By C. Jay Engel
On Yellen's Humphrey-Hawkins testimony, the Reuters headline says it best: "Fed on course to raise interest rates at an upcoming meeting." Translation: Fed continues on the path to do something someday.
Her time before Congress was a continuation of Yellen's unique ability to say absolutely nothing, while pretending she's got everything under control. There was no further information on the overrated Fed Funds rate hike issue - overrated because it is both meaningless and a distraction to the real problems at hand. We cannot emphasize Joe Salerno's point strongly enough:
The targeted variable and its targeted level are not important per se. It is the increase of bank reserves and the resulting expansion of the money supply when banks loan these reserves out that artificially reduces market interest rates and misleads entrepreneurs and capitalists into investment decisions that result in malinvestment and overconsumption. These inflation-fueled malinvestments result in bubbles in real estate, commodity, and financial markets and a distortion of the real structure of production that invariably culminate in financial crises, unemployment and recession or depression.
The Fed and the feeble-minded financial press are obsessed with interest rate talk and ignore the elephant in the economy: malinvestment and the destruction of capital.
But of course, it's not just the lack of new information on a meaningless rate increase; it's also the convoluted and contradictory approach of "FedSpeak." On one hand, we get this: "As I noted on previous occasions, waiting too long to remove accommodation would be unwise." As if upping the Fed Funds target another 25 basis points (.25%) is "removing accommodation." On the other hand, however, she was eager to emphasize how "gradual" rate hikes would be.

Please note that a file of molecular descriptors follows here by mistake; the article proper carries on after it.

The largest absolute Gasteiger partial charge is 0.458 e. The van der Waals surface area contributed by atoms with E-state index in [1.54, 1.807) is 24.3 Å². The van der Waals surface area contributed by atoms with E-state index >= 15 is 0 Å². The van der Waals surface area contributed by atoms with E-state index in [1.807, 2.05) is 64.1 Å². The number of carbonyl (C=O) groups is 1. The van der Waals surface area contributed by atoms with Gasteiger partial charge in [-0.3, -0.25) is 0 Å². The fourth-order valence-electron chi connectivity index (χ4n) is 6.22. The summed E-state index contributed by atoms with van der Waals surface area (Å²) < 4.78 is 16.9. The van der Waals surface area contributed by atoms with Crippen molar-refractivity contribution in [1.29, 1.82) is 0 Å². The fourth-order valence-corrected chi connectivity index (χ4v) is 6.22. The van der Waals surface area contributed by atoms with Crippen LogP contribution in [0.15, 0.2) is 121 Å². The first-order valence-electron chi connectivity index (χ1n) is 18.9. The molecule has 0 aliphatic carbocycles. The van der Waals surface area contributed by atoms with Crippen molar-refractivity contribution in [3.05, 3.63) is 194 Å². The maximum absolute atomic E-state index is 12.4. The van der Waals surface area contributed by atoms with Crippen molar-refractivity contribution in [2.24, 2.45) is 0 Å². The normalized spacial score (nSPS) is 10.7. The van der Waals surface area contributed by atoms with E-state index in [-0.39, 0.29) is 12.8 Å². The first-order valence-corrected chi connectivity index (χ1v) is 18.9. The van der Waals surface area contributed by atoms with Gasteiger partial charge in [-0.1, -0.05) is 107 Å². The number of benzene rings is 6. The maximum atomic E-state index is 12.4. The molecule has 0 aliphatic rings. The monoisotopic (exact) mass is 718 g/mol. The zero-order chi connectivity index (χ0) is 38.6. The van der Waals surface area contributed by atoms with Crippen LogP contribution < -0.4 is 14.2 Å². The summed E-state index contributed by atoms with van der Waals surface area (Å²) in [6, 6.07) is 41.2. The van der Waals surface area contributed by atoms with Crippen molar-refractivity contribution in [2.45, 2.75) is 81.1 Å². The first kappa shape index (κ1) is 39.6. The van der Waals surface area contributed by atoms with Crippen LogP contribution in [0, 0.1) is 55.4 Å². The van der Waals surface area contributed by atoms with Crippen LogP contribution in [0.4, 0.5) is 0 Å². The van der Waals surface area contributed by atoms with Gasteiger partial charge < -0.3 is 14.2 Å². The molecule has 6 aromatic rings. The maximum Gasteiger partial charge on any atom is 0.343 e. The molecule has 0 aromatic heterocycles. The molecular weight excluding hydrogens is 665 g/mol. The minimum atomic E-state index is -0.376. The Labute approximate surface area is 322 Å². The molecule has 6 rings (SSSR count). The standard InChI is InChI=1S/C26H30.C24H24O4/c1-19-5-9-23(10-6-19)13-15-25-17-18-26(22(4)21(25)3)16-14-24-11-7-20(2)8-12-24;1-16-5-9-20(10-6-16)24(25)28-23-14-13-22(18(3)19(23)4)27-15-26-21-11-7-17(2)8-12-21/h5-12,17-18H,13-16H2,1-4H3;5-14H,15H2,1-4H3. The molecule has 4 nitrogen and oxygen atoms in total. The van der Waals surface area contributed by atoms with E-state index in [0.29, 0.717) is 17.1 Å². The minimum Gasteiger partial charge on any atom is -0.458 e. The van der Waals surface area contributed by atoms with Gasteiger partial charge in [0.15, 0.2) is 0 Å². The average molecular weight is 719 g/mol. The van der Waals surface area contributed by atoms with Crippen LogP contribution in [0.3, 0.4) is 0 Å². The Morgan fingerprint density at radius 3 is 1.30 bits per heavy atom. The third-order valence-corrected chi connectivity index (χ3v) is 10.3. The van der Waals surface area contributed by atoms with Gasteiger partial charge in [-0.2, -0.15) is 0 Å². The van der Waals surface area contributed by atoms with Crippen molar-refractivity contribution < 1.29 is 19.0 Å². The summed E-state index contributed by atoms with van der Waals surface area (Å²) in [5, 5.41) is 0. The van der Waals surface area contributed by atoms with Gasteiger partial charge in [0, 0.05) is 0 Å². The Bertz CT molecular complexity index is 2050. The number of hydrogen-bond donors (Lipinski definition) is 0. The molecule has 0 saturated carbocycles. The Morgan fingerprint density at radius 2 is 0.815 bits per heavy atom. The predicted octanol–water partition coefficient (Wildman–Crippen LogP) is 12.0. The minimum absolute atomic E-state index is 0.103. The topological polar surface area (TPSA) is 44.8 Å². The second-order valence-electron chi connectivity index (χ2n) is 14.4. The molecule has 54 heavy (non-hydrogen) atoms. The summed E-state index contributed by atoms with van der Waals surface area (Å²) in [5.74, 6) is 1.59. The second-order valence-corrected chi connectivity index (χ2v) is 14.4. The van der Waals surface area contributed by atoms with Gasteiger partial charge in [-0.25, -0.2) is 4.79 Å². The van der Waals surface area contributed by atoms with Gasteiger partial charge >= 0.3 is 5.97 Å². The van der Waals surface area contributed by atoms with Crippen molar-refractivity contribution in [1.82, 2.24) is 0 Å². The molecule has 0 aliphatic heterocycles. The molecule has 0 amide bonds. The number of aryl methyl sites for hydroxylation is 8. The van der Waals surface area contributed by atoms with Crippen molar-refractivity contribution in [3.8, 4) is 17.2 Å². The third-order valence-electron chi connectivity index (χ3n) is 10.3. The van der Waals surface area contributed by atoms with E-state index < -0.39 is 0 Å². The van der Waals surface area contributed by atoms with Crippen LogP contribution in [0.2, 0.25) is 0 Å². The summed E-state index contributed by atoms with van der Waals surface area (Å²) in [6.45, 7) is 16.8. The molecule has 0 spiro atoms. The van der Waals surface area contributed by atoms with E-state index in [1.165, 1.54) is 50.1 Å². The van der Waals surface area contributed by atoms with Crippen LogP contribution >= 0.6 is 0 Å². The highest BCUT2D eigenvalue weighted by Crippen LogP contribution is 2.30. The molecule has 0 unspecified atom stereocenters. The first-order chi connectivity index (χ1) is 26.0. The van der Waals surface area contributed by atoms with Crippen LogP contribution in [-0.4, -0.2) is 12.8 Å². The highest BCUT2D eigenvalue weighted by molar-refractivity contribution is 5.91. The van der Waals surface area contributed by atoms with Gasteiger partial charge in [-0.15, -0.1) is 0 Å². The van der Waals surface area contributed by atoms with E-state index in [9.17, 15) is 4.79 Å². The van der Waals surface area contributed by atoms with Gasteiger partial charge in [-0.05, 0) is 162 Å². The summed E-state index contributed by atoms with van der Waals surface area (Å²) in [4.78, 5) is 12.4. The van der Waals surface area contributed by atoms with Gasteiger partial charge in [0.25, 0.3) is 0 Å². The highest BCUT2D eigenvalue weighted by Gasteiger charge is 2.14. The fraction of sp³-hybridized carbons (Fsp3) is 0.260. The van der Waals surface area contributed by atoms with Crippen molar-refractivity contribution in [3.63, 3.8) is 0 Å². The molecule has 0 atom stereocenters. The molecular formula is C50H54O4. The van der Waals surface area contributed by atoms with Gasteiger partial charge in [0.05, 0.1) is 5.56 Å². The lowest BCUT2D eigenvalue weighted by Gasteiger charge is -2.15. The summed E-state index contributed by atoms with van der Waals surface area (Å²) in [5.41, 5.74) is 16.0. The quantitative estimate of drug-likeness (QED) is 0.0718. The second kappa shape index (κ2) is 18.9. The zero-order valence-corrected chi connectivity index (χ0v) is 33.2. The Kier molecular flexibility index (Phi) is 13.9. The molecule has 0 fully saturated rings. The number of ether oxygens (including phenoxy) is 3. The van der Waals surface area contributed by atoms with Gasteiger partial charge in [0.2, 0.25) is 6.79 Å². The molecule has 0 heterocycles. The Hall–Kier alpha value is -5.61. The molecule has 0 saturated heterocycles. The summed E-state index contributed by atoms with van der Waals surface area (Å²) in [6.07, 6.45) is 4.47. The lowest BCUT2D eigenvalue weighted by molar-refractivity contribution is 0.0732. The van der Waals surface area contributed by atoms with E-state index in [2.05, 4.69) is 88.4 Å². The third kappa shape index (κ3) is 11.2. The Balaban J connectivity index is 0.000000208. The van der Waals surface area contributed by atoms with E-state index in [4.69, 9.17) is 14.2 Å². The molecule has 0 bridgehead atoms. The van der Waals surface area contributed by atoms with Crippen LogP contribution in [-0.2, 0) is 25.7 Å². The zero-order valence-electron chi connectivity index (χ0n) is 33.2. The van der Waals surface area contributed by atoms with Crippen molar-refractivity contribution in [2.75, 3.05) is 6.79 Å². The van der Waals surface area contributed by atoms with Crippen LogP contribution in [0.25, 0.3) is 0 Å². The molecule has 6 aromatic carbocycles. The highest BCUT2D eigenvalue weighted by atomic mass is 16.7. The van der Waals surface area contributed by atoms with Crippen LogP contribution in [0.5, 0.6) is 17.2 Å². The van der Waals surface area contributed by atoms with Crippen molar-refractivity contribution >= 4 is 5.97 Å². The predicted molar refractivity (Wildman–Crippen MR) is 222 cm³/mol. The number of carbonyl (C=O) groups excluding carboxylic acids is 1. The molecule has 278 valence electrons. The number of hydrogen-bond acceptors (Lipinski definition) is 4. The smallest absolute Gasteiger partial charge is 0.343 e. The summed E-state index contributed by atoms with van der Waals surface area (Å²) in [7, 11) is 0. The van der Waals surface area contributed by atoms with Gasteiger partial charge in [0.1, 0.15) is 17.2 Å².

Being worried about waiting too long and bending over backward to stress how slowly "rates" would rise hardly communicates knowledgeable resolve. Instead, it reinforces the increasingly obvious idea that the Fed has no clue what it is doing and it is merely buying time - trying to save face and save bureaucratic positions in Washington.
Regarding the balance sheet issue, the WSJ reports that "the Fed has no plans to use the balance sheet as an 'active tool of monetary policy management.'" By this, she clearly means what has been obvious to anyone paying attention: the Fed is afraid to reverse its absurd monetary policy of soaking up massive amounts of Federal debt. There's little desire to sell its holdings, because no one wants to prick the bubble.
On interest rates, the balance sheet, Dodd-Frank repeal, and fiscal policy, Yellen's testimony is best summed up as: "I'm not sure, we'll just have to see." In this light, Yellen has been entirely consistent, unsurprising. She's always employed convoluted FedSpeak to communicate nothing of substance.
Note: The views expressed on Mises.org are not necessarily those of the Mises Institute.
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